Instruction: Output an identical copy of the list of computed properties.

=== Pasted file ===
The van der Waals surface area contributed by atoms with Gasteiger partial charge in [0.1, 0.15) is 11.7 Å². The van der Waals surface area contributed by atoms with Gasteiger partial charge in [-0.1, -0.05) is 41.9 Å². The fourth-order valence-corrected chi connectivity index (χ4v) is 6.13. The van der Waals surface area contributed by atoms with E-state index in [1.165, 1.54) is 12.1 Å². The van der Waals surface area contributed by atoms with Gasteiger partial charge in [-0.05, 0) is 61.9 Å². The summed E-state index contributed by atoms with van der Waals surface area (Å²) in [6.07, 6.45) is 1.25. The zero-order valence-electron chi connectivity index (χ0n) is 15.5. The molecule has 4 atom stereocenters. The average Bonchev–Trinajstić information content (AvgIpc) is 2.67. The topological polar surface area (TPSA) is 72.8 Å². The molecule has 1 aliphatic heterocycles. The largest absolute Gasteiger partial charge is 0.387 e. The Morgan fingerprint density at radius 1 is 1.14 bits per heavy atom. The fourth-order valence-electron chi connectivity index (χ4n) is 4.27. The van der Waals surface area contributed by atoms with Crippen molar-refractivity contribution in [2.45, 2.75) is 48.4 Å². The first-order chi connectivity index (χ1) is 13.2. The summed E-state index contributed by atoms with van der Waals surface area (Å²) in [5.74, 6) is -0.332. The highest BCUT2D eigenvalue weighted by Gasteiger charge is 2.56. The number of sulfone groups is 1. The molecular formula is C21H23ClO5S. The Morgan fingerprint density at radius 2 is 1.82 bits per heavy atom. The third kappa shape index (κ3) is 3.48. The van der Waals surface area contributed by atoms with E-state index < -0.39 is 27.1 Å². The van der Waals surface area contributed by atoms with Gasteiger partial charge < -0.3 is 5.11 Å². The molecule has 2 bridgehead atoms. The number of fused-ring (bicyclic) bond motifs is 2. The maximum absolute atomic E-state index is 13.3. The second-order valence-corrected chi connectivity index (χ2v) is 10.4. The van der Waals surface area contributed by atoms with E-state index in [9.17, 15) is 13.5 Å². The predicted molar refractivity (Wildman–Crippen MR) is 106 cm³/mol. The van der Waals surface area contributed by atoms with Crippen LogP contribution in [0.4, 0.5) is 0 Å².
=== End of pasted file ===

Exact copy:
The van der Waals surface area contributed by atoms with Gasteiger partial charge in [0.1, 0.15) is 11.7 Å². The van der Waals surface area contributed by atoms with Gasteiger partial charge in [-0.1, -0.05) is 41.9 Å². The fourth-order valence-corrected chi connectivity index (χ4v) is 6.13. The van der Waals surface area contributed by atoms with E-state index in [1.165, 1.54) is 12.1 Å². The van der Waals surface area contributed by atoms with Gasteiger partial charge in [-0.05, 0) is 61.9 Å². The summed E-state index contributed by atoms with van der Waals surface area (Å²) in [6.07, 6.45) is 1.25. The zero-order valence-electron chi connectivity index (χ0n) is 15.5. The molecule has 4 atom stereocenters. The average Bonchev–Trinajstić information content (AvgIpc) is 2.67. The topological polar surface area (TPSA) is 72.8 Å². The molecule has 1 aliphatic heterocycles. The largest absolute Gasteiger partial charge is 0.387 e. The Morgan fingerprint density at radius 1 is 1.14 bits per heavy atom. The fourth-order valence-electron chi connectivity index (χ4n) is 4.27. The van der Waals surface area contributed by atoms with Crippen molar-refractivity contribution in [2.45, 2.75) is 48.4 Å². The first-order chi connectivity index (χ1) is 13.2. The summed E-state index contributed by atoms with van der Waals surface area (Å²) in [5.74, 6) is -0.332. The highest BCUT2D eigenvalue weighted by Gasteiger charge is 2.56. The number of sulfone groups is 1. The molecular formula is C21H23ClO5S. The Morgan fingerprint density at radius 2 is 1.82 bits per heavy atom. The third kappa shape index (κ3) is 3.48. The van der Waals surface area contributed by atoms with E-state index < -0.39 is 27.1 Å². The van der Waals surface area contributed by atoms with Gasteiger partial charge < -0.3 is 5.11 Å². The molecule has 2 bridgehead atoms. The number of fused-ring (bicyclic) bond motifs is 2. The maximum absolute atomic E-state index is 13.3. The second-order valence-corrected chi connectivity index (χ2v) is 10.4. The van der Waals surface area contributed by atoms with E-state index in [9.17, 15) is 13.5 Å². The predicted molar refractivity (Wildman–Crippen MR) is 106 cm³/mol. The van der Waals surface area contributed by atoms with Crippen LogP contribution in [0.4, 0.5) is 0 Å².